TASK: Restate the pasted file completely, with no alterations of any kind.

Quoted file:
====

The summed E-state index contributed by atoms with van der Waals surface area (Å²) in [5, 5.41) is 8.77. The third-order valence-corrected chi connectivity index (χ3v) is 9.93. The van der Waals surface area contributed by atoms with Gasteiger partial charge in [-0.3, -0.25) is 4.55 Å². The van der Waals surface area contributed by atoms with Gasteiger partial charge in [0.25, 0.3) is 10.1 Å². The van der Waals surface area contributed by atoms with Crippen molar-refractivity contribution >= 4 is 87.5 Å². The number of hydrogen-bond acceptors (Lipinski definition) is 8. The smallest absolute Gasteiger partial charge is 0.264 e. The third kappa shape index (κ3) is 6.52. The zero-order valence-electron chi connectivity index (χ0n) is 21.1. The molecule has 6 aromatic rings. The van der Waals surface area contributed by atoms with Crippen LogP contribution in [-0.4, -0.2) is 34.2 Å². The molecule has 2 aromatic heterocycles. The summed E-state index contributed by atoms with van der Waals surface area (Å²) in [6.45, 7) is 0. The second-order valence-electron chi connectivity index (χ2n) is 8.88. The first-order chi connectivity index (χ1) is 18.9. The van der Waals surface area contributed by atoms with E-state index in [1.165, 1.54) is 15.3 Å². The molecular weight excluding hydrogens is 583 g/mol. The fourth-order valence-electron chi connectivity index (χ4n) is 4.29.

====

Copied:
The summed E-state index contributed by atoms with van der Waals surface area (Å²) in [5, 5.41) is 8.77. The third-order valence-corrected chi connectivity index (χ3v) is 9.93. The van der Waals surface area contributed by atoms with Gasteiger partial charge in [-0.3, -0.25) is 4.55 Å². The van der Waals surface area contributed by atoms with Gasteiger partial charge in [0.25, 0.3) is 10.1 Å². The van der Waals surface area contributed by atoms with Crippen molar-refractivity contribution >= 4 is 87.5 Å². The number of hydrogen-bond acceptors (Lipinski definition) is 8. The smallest absolute Gasteiger partial charge is 0.264 e. The third kappa shape index (κ3) is 6.52. The zero-order valence-electron chi connectivity index (χ0n) is 21.1. The molecule has 6 aromatic rings. The van der Waals surface area contributed by atoms with Crippen LogP contribution in [-0.4, -0.2) is 34.2 Å². The molecule has 2 aromatic heterocycles. The summed E-state index contributed by atoms with van der Waals surface area (Å²) in [6.45, 7) is 0. The second-order valence-electron chi connectivity index (χ2n) is 8.88. The first-order chi connectivity index (χ1) is 18.9. The van der Waals surface area contributed by atoms with E-state index in [1.165, 1.54) is 15.3 Å². The molecular weight excluding hydrogens is 583 g/mol. The fourth-order valence-electron chi connectivity index (χ4n) is 4.29.